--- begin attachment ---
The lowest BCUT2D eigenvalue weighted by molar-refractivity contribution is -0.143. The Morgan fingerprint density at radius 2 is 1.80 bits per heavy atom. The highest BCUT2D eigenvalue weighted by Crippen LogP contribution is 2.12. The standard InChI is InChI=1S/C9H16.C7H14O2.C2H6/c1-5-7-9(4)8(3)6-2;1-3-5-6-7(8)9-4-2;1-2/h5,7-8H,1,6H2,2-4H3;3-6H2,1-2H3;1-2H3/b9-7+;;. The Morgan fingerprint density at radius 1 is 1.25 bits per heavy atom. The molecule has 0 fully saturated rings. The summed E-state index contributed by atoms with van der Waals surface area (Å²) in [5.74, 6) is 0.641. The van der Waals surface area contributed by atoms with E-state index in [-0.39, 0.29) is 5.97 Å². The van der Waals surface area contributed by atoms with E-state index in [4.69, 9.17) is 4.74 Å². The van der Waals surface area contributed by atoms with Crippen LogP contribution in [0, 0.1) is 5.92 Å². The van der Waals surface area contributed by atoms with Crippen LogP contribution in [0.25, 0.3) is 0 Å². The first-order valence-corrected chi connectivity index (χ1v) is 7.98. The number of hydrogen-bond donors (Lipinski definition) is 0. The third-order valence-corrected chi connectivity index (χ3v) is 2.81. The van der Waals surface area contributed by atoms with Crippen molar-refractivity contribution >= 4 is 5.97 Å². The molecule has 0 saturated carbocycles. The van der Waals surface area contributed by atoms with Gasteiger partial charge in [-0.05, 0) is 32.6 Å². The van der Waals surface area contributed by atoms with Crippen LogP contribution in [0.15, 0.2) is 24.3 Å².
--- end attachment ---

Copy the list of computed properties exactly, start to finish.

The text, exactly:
The lowest BCUT2D eigenvalue weighted by molar-refractivity contribution is -0.143. The Morgan fingerprint density at radius 2 is 1.80 bits per heavy atom. The highest BCUT2D eigenvalue weighted by Crippen LogP contribution is 2.12. The standard InChI is InChI=1S/C9H16.C7H14O2.C2H6/c1-5-7-9(4)8(3)6-2;1-3-5-6-7(8)9-4-2;1-2/h5,7-8H,1,6H2,2-4H3;3-6H2,1-2H3;1-2H3/b9-7+;;. The Morgan fingerprint density at radius 1 is 1.25 bits per heavy atom. The molecule has 0 fully saturated rings. The summed E-state index contributed by atoms with van der Waals surface area (Å²) in [5.74, 6) is 0.641. The van der Waals surface area contributed by atoms with E-state index in [-0.39, 0.29) is 5.97 Å². The van der Waals surface area contributed by atoms with E-state index in [4.69, 9.17) is 4.74 Å². The van der Waals surface area contributed by atoms with Crippen LogP contribution in [0, 0.1) is 5.92 Å². The van der Waals surface area contributed by atoms with Crippen LogP contribution in [0.25, 0.3) is 0 Å². The first-order valence-corrected chi connectivity index (χ1v) is 7.98. The number of hydrogen-bond donors (Lipinski definition) is 0. The third-order valence-corrected chi connectivity index (χ3v) is 2.81. The van der Waals surface area contributed by atoms with Crippen molar-refractivity contribution >= 4 is 5.97 Å². The molecule has 0 saturated carbocycles. The van der Waals surface area contributed by atoms with Gasteiger partial charge in [-0.05, 0) is 32.6 Å². The van der Waals surface area contributed by atoms with Crippen LogP contribution in [0.15, 0.2) is 24.3 Å².